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What is Dengue and how to Prevent it from Spreading

Dengue fever (pronounced deng-gay) is caused by an insect borne virus. Dengue virus is flavivirus, which are members of the Flaviviridae. The flaviviruses are all carried by biting insects such mosquitoes or ticks. The type virus of the flaviviruses is the yellow fever virus and the name flavivirus comes from the Latin “flavus” which means yellow. Flaviviruses are spherical RNA viruses between 40 nm and 60 nm in diameter.

There are four serologically different types of dengue virus Den 1, Den 2, Den 3 and Den 4. Infection with one of these will confer lifelong immunity to that virus but not to the others. For this reason, it is possible to catch dengue up to four times in a lifetime. Dengue fever is endemic in tropical and subtropical areas around the world

The insect vectors for dengue fever are the Aedes species mosquitoes most frequently A. aegypti although A. albopictus is also implicated as a vector. A person can only catch dengue when a mosquito, which has already bitten an infected person, bites them. Direct person-to-person infection does not occur with this virus.

Following a bite by a mosquito carrying the virus there is an incubation period of usually five to eight days. The incubation period has been known to be as short as three days or as long as fifteen days. The classic symptoms of dengue make up the dengue triad these are high fever (104°F, 44°C), rash and severe headache. The rash is a red petechial rash normally starting on the lower limbs before appearing over most of the body. The palms of the hands and the soles of the feet can appear very red and swollen. These symptoms are accompanied by arthralgia and myalgia (bone and muscle pains) of the lower back and limbs. These muscle pains can be very severe and have given dengue fever the name of “break-bone fever” as sufferers have likened the pain to that of breaking a bone. Other symptoms seen in dengue are lymphadenopathy, slow heartbeat (bradycardia) and low blood pressure (hypotension).

The symptoms normally last for between 1-2 weeks. After the first few days, a dengue patient will experience a drop on temperature and will feel as though they have recovered for a day before the symptoms return. This is known as a biphasic illness.

Treatment of dengue requires pain relief medication. The recommended drugs are codeine or acetaminophen (Tylenol™). Aspirin or non-steroidal anti-inflammatory drugs should not be used as they have an adverse effect on blood clotting, which can exacerbate dengue’s hemorrhagic tendencies. Rest and plenty of fluids to keep the patient hydrated will aid recovery. At present, there are no recommended antiviral drugs for the treatment of dengue. There is laboratory evidence that the anti-viral drugs mycophenolic acid and ribavirin may be useful in treating the disease. as yet, no controlled in-vivo study has been carried out to confirm this in human infections.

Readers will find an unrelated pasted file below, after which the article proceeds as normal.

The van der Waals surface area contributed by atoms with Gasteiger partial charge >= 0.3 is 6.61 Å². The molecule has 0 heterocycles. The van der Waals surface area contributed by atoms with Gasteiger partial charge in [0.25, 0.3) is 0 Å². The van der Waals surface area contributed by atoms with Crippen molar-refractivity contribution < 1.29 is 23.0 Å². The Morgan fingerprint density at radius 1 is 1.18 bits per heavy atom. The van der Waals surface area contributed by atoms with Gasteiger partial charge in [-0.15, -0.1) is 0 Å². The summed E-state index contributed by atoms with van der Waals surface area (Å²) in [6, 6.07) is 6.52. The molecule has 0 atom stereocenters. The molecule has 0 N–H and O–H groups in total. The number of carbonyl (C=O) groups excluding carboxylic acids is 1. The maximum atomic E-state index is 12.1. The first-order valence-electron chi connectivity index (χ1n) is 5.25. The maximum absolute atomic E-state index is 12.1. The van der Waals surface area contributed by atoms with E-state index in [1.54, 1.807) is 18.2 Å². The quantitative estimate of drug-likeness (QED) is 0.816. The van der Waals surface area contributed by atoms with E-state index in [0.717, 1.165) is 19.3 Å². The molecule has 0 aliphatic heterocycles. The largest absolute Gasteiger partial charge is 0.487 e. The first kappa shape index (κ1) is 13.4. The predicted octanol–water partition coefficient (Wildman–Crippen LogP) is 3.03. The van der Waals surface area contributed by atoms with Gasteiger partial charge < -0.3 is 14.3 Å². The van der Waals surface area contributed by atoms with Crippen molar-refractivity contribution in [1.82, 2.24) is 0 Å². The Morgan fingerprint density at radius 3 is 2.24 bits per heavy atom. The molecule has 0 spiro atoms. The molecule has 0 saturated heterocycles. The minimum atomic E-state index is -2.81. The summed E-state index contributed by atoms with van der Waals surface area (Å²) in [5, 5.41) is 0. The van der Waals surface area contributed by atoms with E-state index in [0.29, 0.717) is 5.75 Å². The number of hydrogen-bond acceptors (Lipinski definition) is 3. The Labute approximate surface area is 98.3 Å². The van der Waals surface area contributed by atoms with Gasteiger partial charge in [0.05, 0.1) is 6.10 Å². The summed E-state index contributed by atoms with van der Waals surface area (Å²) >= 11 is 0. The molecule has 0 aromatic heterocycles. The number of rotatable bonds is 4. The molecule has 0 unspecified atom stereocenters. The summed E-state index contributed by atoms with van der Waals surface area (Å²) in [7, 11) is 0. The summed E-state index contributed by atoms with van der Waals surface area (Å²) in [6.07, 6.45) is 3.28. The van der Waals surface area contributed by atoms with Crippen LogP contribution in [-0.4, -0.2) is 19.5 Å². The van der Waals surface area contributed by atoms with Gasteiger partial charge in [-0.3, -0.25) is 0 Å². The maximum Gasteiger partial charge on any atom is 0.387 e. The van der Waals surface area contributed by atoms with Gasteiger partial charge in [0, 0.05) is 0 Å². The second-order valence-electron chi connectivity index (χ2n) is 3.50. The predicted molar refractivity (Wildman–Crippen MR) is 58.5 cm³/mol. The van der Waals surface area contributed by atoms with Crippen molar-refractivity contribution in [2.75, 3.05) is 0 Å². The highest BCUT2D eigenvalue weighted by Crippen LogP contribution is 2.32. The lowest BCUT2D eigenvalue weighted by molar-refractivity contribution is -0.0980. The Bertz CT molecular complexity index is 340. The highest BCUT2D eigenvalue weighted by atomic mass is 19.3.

Normally dengue has a death rate of less than 1%. There is a more severe presentation of the disease known as dengue hemorrhagic fever (DHF) or dengue shock syndrome. This combines the symptoms of normal dengue fever with hemorrhagic symptoms such as gastrointestinal bleeding with blood in stools and the vomiting of blood. Patients may experience nosebleeds and bleeding from the gums. Respiratory symptoms such as sore throat or pneumonia are also seen in DHF. Patients frequently experience shock, which is shown as a weak but rapid pulse and cold clammy skin. DHF is more common in children and death rate of between 5-30 percent have been reported for the condition. DHF requires hospital treatment with intravenous fluid treatment for shock and sometimes blood transfusions to replace blood volume lost by hemorrhage.

At present, there is no vaccine available for dengue fever. A number of possible vaccines are undergoing clinical trials.

Control of dengue in endemic areas currently concentrates on the control of the vectors. Aedes species are daylight-biting mosquitoes with a peak of activity at dawn and dusk. Wearing long sleeved shirts and full-length pants rather than shorts will protect much of the skin from mosquito bites. The use of an insect repellant contain DEET will also protect an individual from bites. The mosquitoes are attracted to standing water so the elimination of possible sources of water by emptying water filled flowerpots or old tires is recommended. If rainwater is being stored, a covered water butt should be use to prevent the mosquitoes gaining access. Avoiding water sources such as rivers and ponds during the early morning or late evening can also protect persons from being bitten.

Reference sources:

Inhibition of dengue virus replication by mycophenolic acid and ribavirin Ratree Takhampunya, Sukathida Ubol, Huo-Shu Houng, Craig E. Cameron and Radhakrishnan Padmanabhan Journal of General Virology (2006), 87, 1947–1952

Dengue Vaccine: The Current Status Maj MS Mustafa, Lt Col VK Agrawal